Letho's Blog

Carnarvon Gorge

by on Aug.05, 2011, under The East Coast

August 03, 2011

Leaving Mackay we only stopped at Hay Point on our way to Rockhampton. Hay Point is one of the largest coal export ports in the world, and to be honest not one of the most gorgeous views you will find from the designated viewing platform. It is interesting to see kilometer long jetties, huge coal dumps and 30-40 big cargo ships near the wharves or on the horizon, however.

Here’s an overview of the area:

Panorama of Hay Point

Panorama of Hay Point

Close to Rockhampton we made it just in time for a tour in the Capricorn Caves before it closed for the day. As we were the only (late) visitors we got a very special tour from our tour guide and learned quite a lot about this unique system of above-ground caves in a limestone ridge.

It has e.g. a chamber called the Cathedral Cave with near-perfect acoustic properties, and we could enjoy a song along with some impressive illumination while sitting down silently for a few minutes. It is used for venues like weddings or underground operas – that’s how good it is. 😉

In Rockhampton we stayed with a lovely CouchSurfing couple who not only had already cooked a great meal for us, but also invited their friends over resulting in a really entertaining evening. What a life. 🙂

August 04, 2011

Since we had finally decided to make a (1100 km!) detour to the Carnarvon Gorge we left Rockhampton and headed for Emerald deep in the inland.

Rockhampton is located right at the Tropic of Capricorn which we had already passed a few times now on our way north or south, although this time not in tropical-like weather. In Emerald we stayed with friends we had met first in the Adelaide Hills a few months ago.

August 05, 2011

About time to get to the Carnarvon Gorge at last! It’s not only a huge gorge, but also a long drive to finally get there. Although you can recognize the escarpment from quite a distance ..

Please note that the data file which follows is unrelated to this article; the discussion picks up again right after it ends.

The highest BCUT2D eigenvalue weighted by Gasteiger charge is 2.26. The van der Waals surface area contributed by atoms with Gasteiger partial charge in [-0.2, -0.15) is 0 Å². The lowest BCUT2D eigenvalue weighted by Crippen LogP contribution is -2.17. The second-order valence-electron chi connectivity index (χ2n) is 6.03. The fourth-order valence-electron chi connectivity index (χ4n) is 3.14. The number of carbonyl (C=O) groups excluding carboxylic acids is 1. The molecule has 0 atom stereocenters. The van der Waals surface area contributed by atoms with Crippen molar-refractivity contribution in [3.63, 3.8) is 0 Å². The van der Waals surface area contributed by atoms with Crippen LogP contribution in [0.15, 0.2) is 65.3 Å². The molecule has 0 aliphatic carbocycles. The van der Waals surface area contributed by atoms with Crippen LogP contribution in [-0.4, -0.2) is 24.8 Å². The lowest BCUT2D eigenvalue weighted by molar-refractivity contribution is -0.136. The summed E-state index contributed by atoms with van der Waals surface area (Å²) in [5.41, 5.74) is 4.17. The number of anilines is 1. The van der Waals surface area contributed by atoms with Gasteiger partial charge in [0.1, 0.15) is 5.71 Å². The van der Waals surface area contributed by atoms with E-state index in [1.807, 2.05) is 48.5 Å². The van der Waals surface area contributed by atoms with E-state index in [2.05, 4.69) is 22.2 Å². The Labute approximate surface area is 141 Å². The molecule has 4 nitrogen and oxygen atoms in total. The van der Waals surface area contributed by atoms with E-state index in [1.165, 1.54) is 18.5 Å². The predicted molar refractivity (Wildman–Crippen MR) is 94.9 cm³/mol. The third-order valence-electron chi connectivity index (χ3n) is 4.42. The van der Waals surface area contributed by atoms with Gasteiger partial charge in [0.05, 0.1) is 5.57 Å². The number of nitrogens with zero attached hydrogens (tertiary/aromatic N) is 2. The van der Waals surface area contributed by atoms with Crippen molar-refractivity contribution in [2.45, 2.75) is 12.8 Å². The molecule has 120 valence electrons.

Quickly we set up our gear and began what would end up to be our longest hike by far in Australia in one day: roughly 25-30 kilometers, 10 km’s into the gorge and back and all the sidewalks to the sites on the way. Let’s start!

The distinct bright colours of the gorge’s walls and its high escarpments accompanied us all along the way and back. Our first stop was at the Amphitheatre:

These two panoramas give you a better idea of the actual dimensions. In the first one you are right before the entrance:

Entrance to the Amphitheatre

Entrance to the Amphitheatre

The second one illustrates the view from out of the crevice:

View out of the Amphitheatre's gap

View out of the Amphitheatre's gap

In the Amphitheatre we experienced the most stunning acoustics. Having been in the Cathedral Chamber of the Capricorn Cave only two days ago this was even more impressive – not a massive echo, but a crystal-clear reverb effect. It was so overwhelming that we spontaneously sang a canon – who would’ve thought that? 😉

The next stop was Ward’s Canyon, a canyon featuring palms, ferns and steep, mossy rock cliffs:

And on we went – did we mention already that it’s always a few kilometers between every site? At the Art Gallery we saw some very unique Aboriginal rock art, including boomerangs: